Carl Zeiss unravels mysteries

Did You Know…

…that ZEISS Unravels Mysteries?


There was no treasure map available at the end of the 18th century when a small group of farmers in what was part of Hungary at the time happened to make an amazing discovery: A genuine gold treasure was buried deep underground near their village. Consisting primarily of plates and mugs, the 23-part set weighing almost ten kilograms is exquisitely decorated and features remarkable craftsmanship and artistic quality. However, the origin and true age of this find remained a mystery for a long time – even for experts.

The guessing is now over. Using state-of-the-art microscope technology from ZEISS, scientists have solved this golden mystery. A scanning electron microscope from the optical specialists provided researchers with new insights: the golden dinnerware was likely produced in the 7th or 8th century. The goldsmith made the mugs from a single piece of gold and then adorned the surface with various engravings, using a stamping tool to emboss designs in the precious metal. An analysis of the material provided information on the composition of the solder,enabling experts to determine whether the same solder was used on all mugs.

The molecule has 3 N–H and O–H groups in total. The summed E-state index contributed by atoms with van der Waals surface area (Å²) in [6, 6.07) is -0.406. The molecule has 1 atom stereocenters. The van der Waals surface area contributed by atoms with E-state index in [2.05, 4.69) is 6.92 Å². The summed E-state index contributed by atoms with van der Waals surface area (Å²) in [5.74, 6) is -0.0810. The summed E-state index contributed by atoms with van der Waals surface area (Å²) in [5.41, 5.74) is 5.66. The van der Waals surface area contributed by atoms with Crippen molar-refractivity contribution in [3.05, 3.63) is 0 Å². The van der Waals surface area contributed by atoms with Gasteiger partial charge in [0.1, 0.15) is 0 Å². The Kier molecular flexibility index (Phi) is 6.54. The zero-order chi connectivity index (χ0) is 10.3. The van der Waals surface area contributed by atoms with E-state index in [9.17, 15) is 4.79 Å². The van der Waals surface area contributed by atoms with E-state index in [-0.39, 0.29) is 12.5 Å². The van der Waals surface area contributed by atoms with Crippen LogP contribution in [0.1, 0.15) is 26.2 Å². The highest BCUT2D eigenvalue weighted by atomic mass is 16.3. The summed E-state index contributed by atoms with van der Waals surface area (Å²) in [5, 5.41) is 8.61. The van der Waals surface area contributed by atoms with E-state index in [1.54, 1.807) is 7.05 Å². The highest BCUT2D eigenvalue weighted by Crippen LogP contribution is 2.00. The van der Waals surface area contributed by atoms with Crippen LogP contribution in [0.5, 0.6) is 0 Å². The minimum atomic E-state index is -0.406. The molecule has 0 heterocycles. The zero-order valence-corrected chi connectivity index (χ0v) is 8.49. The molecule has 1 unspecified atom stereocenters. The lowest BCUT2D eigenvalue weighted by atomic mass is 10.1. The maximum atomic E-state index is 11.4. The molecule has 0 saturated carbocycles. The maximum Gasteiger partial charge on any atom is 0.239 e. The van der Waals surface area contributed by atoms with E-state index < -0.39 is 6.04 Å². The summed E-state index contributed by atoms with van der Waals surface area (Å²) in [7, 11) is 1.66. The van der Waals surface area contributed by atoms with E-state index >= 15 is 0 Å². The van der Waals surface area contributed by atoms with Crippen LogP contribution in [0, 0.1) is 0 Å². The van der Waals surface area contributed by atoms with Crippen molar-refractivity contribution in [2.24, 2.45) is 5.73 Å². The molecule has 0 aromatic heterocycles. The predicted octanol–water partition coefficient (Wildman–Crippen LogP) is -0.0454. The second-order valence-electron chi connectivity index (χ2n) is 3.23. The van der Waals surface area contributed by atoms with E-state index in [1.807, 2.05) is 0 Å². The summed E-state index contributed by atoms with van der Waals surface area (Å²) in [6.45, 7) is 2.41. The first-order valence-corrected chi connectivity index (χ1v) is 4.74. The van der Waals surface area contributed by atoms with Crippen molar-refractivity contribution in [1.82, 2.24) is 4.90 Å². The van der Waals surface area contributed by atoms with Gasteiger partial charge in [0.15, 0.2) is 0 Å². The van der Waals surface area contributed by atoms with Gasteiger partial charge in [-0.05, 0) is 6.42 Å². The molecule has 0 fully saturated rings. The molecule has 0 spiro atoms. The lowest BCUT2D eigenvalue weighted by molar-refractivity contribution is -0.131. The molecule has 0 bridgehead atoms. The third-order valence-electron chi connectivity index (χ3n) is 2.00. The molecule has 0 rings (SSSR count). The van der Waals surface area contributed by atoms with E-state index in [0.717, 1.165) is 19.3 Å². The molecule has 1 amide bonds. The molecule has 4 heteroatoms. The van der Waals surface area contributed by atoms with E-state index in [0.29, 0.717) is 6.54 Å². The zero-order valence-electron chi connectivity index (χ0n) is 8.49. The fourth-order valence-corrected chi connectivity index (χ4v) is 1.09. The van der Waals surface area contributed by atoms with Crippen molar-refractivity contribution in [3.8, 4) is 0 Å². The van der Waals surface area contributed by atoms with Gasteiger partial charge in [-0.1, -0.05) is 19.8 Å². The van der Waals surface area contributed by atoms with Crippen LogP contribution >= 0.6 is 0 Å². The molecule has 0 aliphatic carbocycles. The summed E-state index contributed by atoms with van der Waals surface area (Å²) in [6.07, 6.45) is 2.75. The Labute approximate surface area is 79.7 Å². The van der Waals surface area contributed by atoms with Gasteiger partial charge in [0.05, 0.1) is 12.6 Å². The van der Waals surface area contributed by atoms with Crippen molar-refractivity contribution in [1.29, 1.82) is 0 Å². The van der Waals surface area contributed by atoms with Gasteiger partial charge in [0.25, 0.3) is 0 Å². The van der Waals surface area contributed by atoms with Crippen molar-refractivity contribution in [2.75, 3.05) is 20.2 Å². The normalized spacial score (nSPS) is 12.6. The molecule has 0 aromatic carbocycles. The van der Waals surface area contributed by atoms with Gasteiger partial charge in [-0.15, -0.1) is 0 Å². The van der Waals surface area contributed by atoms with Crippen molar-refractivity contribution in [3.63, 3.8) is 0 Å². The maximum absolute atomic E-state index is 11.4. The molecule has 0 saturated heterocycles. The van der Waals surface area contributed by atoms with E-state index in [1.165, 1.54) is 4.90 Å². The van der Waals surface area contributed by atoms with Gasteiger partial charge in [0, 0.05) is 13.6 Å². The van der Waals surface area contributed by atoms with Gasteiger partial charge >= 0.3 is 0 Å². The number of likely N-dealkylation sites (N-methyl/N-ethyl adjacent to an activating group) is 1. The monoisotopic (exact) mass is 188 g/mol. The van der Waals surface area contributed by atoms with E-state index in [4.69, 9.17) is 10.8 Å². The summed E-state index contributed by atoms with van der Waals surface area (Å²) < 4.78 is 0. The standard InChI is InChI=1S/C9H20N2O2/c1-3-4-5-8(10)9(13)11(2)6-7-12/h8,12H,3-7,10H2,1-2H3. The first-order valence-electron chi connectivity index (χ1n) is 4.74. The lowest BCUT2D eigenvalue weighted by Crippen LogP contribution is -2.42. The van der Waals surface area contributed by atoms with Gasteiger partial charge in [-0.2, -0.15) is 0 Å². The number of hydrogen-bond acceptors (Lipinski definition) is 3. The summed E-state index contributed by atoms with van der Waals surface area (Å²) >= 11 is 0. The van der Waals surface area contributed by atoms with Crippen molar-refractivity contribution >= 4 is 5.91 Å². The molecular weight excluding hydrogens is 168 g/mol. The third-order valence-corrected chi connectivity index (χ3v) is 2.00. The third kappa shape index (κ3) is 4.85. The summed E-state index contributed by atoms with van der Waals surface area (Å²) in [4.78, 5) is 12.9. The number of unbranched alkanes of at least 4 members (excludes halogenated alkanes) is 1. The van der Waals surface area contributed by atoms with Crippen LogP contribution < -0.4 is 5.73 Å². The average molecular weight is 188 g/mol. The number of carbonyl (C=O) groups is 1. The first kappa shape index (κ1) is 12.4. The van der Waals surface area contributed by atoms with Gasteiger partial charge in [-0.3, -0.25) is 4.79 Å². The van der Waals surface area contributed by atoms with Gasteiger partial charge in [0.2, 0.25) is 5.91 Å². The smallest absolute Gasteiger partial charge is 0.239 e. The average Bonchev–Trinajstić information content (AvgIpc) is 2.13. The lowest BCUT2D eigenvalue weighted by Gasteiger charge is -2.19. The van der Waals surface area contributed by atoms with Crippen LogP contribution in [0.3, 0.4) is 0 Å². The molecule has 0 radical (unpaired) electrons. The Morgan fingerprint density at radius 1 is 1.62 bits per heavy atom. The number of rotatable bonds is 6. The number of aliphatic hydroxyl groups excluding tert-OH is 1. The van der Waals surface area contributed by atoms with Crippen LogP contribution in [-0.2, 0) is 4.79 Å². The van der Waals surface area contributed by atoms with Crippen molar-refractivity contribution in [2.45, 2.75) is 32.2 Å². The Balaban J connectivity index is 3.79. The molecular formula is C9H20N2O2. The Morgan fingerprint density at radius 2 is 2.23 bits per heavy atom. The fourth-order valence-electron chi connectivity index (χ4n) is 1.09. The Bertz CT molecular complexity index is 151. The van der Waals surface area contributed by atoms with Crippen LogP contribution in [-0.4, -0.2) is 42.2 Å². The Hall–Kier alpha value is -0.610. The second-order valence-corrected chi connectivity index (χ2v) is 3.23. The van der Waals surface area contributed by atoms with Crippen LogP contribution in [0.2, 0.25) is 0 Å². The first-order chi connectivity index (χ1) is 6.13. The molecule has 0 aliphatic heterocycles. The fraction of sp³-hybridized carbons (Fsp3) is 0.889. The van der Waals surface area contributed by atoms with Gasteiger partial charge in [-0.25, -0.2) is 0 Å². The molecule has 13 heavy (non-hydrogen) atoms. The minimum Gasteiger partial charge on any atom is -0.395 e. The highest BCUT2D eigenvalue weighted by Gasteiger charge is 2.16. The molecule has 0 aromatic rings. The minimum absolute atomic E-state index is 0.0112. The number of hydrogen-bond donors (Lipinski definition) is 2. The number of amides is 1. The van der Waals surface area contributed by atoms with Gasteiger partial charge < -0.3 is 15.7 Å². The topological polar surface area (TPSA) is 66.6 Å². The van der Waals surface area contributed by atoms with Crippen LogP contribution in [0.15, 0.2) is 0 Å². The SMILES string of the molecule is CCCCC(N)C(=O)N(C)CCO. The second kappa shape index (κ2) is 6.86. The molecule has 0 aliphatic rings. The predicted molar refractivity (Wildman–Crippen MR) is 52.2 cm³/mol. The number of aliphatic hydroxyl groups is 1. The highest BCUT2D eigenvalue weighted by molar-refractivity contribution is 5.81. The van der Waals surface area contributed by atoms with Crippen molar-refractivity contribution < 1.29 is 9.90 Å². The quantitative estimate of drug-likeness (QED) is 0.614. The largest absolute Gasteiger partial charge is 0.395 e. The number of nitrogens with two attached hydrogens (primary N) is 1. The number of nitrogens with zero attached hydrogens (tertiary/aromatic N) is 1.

Why were researchers unable to ascertain this information using a traditional microscope? Non-destructive examination methods are the only way to completely guarantee that archaeological finds are not damaged. The scanning electron microscope features an enlarged specimen chamber, in which each valuable plate and mug were individually examined. Initially, even the largest specimen chamber was too small – employees from ZEISS and the Vienna Institute for Archaeological Science (VIAS) solved this problem by expanding its width. The investigations faced no more obstacles after that, and so we again learned a little bit more about our history.

30 June 2009

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